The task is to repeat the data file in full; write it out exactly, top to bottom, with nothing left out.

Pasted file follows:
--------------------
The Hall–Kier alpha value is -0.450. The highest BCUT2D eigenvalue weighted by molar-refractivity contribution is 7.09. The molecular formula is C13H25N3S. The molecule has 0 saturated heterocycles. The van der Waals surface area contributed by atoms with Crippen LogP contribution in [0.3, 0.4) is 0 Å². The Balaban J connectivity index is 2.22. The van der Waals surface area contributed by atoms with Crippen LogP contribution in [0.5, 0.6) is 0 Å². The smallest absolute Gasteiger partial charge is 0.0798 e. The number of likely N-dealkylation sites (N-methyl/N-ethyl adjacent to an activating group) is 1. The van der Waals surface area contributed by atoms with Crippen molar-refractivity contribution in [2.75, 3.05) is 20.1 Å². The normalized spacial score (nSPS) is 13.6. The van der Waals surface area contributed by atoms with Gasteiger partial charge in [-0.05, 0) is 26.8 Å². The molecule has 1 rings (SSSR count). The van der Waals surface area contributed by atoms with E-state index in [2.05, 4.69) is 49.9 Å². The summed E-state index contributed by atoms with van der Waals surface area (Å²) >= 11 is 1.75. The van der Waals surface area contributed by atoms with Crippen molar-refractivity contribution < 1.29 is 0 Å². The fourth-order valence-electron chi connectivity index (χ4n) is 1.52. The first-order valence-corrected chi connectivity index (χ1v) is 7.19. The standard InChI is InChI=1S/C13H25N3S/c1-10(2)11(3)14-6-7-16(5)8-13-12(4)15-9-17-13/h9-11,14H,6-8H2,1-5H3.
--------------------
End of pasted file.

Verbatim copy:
The Hall–Kier alpha value is -0.450. The highest BCUT2D eigenvalue weighted by molar-refractivity contribution is 7.09. The molecular formula is C13H25N3S. The molecule has 0 saturated heterocycles. The van der Waals surface area contributed by atoms with Crippen LogP contribution in [0.3, 0.4) is 0 Å². The Balaban J connectivity index is 2.22. The van der Waals surface area contributed by atoms with Crippen LogP contribution in [0.5, 0.6) is 0 Å². The smallest absolute Gasteiger partial charge is 0.0798 e. The number of likely N-dealkylation sites (N-methyl/N-ethyl adjacent to an activating group) is 1. The van der Waals surface area contributed by atoms with Crippen molar-refractivity contribution in [2.75, 3.05) is 20.1 Å². The normalized spacial score (nSPS) is 13.6. The van der Waals surface area contributed by atoms with Gasteiger partial charge in [-0.05, 0) is 26.8 Å². The molecule has 1 rings (SSSR count). The van der Waals surface area contributed by atoms with E-state index in [2.05, 4.69) is 49.9 Å². The summed E-state index contributed by atoms with van der Waals surface area (Å²) >= 11 is 1.75. The van der Waals surface area contributed by atoms with Crippen molar-refractivity contribution < 1.29 is 0 Å². The fourth-order valence-electron chi connectivity index (χ4n) is 1.52. The first-order valence-corrected chi connectivity index (χ1v) is 7.19. The standard InChI is InChI=1S/C13H25N3S/c1-10(2)11(3)14-6-7-16(5)8-13-12(4)15-9-17-13/h9-11,14H,6-8H2,1-5H3.